In his novel on the life of Saint Francis, Nikos Kazantzakis recounts the story of Francis coming upon an almond tree in midwinter. He says to the tree, "Sister, speak to me about God," and the almond tree bursts into blossom. This blooming, the bringing forth of new life within a bleak and barren winter landscape, is a metaphor that illustrates what all right speech about God does. First, it recognizes the relatedness of all creation. Saint Francis addresses the almond tree as his sister. Second, it calls forth life in those who hear it, even in the midst of bleak and difficult situations. Francis' invitation to the tree causes it to bloom. And the tree's answer to Francis is beautiful and inspiring. Notice that the great saint does not preach to the tree, telling it what he thinks about God. He invites the tree to share its understanding of God, and it does so in a way perfectly suited to its nature.
As wonderful as this example is, speaking about God is dangerous business. A lot is said about, and for, God by people of all political and religious persuasions, and much of what is said creates confusion and suffering. It is easy to use language about God as a kind of bludgeon, a tool to dominate those who differ from us in their views. This leads to two terrible outcomes. First, both those who speak and those who are attacked with aggressive "God language" are spiritually damaged, and any possibility of relationship between them becomes extraordinarily challenging. Second, we hamstring our ability to address profound challenges where spirituality could be helpful. Once we make God into an object of domination (a form of idolatry), we can no longer speak about the Divine in times of extraordinary need without facing cognitive dissonance and the risk of tripping into hypocrisy.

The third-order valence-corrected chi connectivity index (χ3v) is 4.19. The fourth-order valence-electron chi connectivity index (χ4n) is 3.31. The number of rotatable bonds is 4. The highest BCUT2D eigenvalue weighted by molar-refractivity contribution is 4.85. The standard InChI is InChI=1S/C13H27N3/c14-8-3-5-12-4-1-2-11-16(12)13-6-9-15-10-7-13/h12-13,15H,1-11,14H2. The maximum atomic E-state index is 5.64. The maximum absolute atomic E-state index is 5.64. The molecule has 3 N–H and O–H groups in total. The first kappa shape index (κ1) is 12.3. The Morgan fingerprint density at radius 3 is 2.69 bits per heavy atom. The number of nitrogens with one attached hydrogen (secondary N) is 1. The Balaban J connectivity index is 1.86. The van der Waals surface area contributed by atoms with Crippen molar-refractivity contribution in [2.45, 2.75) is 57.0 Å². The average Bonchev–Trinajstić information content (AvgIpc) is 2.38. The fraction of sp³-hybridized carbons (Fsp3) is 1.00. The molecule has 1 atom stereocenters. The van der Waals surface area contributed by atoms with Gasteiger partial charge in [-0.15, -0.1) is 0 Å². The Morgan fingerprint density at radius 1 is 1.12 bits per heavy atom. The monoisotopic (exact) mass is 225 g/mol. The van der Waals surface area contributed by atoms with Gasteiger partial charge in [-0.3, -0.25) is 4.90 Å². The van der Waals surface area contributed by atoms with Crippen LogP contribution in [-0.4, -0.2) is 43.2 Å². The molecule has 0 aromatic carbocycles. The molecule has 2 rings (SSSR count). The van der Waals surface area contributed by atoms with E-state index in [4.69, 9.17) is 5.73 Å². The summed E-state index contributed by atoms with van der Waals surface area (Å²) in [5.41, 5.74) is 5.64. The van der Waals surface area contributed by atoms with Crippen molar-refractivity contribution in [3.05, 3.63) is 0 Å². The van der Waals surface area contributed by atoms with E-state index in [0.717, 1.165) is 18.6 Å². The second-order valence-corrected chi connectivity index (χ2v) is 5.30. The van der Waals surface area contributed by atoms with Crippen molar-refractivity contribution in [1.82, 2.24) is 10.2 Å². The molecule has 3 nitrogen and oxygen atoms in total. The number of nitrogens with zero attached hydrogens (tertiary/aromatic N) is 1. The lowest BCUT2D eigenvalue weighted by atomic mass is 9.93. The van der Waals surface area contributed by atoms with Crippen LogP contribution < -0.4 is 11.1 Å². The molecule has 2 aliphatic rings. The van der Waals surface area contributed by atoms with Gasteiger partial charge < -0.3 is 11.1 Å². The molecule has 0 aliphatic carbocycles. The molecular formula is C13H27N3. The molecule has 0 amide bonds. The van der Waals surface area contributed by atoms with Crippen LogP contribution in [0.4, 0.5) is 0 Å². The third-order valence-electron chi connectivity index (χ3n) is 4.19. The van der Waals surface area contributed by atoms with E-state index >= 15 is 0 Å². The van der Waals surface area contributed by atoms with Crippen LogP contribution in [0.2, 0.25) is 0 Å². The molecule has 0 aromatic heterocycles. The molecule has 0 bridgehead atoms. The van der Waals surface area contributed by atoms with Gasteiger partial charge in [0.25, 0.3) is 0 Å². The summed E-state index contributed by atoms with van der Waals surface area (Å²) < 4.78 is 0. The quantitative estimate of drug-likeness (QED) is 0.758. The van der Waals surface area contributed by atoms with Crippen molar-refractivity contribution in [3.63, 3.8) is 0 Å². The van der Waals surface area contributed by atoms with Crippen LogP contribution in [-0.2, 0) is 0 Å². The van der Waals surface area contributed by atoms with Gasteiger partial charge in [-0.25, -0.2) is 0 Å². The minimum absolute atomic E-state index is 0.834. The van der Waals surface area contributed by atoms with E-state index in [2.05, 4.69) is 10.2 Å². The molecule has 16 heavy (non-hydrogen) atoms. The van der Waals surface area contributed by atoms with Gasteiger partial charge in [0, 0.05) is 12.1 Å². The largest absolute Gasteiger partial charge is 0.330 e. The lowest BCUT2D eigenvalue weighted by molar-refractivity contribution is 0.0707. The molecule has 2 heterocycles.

In Zen, we are told not to confuse the finger pointing at the moon with the moon. Language and concepts are often barriers to the realization of enlightenment, which is a direct encounter with reality itself. This encounter occurs not through study or discussion, but through practicing awareness of the present moment. The Reality of God is encountered the same way, through the practice of deep contemplation where we find the love and compassion that then infuses the reality of our relationships. At that point, we are blossoming with life for those with whom we are connected, and we invite the same from them.